Our client was seriously injured in a motor vehicle accident. She sustained compound, comminuted fractures of the right and left tibias and severe crush injuries to both feet, resulting in the amputation of two toes and causing severe deformity.

At the time of the accident our client was 23 years old. She was employed as an articled clerk at an accounting firm.

Our client was compensated for her past and future medical expenses; her loss of earnings and future anticipated losses; and general damages.


A recent RAF payout for R3,470,204.50 was made after an apportionment of 70/30% in favour of our client.

Our client was injured as a pedestrian, when crossing a street in central Cape Town. He sustained a severe rupture of the medial collateral ligament, a fracture of the tibial plateau of the left knee and a partial rupture of the patella retinaculum.

To date, our client has received conservative treatment only; no surgeries have been performed. However, it’s foreseen that a total knee replacement will have to be performed in the next 10 years, with a revision 10 to 15 years thereafter. Our client is a gemologist and lapidarist and conducts his business all over the world.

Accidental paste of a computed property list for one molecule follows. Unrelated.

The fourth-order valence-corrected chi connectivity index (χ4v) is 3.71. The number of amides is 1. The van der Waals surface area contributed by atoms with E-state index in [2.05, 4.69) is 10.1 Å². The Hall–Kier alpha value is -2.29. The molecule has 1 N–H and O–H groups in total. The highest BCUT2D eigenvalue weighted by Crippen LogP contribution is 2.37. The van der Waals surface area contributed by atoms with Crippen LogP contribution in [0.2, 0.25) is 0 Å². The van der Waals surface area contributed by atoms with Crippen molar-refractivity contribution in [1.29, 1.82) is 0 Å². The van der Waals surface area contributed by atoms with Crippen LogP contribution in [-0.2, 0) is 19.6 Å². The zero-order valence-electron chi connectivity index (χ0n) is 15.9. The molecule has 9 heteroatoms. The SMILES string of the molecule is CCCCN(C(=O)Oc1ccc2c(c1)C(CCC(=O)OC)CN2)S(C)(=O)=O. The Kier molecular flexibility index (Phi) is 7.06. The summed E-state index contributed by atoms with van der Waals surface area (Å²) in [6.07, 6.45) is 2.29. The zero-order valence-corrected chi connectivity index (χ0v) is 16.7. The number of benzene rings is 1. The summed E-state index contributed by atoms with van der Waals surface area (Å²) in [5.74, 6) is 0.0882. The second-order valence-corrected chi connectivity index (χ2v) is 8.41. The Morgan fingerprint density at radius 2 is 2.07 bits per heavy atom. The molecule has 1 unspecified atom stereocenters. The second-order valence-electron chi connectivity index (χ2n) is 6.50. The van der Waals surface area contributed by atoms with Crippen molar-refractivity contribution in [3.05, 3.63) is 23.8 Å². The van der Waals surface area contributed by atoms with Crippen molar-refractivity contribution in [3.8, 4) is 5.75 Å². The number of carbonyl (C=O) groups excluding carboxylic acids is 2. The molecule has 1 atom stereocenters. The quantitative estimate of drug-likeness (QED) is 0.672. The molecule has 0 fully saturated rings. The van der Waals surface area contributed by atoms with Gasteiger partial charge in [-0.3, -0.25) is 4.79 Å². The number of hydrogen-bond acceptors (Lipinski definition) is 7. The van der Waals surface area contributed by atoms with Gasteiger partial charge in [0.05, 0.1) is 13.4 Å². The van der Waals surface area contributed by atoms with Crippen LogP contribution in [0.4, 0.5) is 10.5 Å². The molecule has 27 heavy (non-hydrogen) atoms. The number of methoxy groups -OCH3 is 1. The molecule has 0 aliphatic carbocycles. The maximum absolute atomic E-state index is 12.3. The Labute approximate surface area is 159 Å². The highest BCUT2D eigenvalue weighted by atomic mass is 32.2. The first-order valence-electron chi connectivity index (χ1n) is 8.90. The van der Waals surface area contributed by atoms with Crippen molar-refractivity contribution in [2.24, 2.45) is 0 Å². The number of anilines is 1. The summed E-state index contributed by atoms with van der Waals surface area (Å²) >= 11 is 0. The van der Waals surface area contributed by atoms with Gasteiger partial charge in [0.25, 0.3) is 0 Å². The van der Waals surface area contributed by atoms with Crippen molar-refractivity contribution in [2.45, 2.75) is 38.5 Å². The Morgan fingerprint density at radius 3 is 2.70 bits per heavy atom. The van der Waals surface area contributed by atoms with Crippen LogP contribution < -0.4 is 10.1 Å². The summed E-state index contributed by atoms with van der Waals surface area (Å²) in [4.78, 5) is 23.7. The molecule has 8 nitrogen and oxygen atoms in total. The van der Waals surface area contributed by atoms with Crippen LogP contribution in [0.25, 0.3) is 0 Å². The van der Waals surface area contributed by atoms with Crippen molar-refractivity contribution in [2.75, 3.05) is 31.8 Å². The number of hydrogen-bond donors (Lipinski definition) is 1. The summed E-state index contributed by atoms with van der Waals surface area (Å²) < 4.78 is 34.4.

Our client, a fourth-year nursing student with the intention of becoming an ICU nurse, was a passenger when another vehicle jumped a red robot and collided with the vehicle she was in.

Our client sustained a severe injury to the right hip and required arthroscopic surgery to repair a labral tear. She continued to experience pain and had cortisone injections. It’s anticipated that she will eventually have to undergo a hip replacement.

Our client was compensated for her past and future medical expenses; her loss of earnings as a result of her having to change her career; and general damages.


A recent RAF payout of over R2.9 million was awarded after liability was conceded 100% in our client’s favour. Our client was injured when a vehicle in front of his attempted to overtake another vehicle and collided with an oncoming truck.